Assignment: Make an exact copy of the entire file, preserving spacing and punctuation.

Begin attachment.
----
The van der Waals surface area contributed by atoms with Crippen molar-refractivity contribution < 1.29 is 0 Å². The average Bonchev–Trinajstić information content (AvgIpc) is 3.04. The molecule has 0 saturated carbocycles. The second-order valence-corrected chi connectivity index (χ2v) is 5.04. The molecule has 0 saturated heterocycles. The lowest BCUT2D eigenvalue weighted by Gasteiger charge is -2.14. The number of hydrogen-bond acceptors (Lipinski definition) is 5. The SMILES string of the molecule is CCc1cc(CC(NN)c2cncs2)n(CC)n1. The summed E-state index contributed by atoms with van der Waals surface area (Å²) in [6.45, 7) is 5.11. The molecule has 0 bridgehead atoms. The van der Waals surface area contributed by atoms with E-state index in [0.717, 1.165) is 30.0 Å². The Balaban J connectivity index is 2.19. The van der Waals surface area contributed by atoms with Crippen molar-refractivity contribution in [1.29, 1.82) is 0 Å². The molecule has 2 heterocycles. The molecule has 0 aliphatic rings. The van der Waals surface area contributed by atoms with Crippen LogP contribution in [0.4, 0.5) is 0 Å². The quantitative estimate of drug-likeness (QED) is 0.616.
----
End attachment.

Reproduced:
The van der Waals surface area contributed by atoms with Crippen molar-refractivity contribution < 1.29 is 0 Å². The average Bonchev–Trinajstić information content (AvgIpc) is 3.04. The molecule has 0 saturated carbocycles. The second-order valence-corrected chi connectivity index (χ2v) is 5.04. The molecule has 0 saturated heterocycles. The lowest BCUT2D eigenvalue weighted by Gasteiger charge is -2.14. The number of hydrogen-bond acceptors (Lipinski definition) is 5. The SMILES string of the molecule is CCc1cc(CC(NN)c2cncs2)n(CC)n1. The summed E-state index contributed by atoms with van der Waals surface area (Å²) in [6.45, 7) is 5.11. The molecule has 0 bridgehead atoms. The van der Waals surface area contributed by atoms with E-state index in [0.717, 1.165) is 30.0 Å². The Balaban J connectivity index is 2.19. The van der Waals surface area contributed by atoms with Crippen molar-refractivity contribution in [1.29, 1.82) is 0 Å². The molecule has 2 heterocycles. The molecule has 0 aliphatic rings. The van der Waals surface area contributed by atoms with Crippen LogP contribution in [0.4, 0.5) is 0 Å². The quantitative estimate of drug-likeness (QED) is 0.616.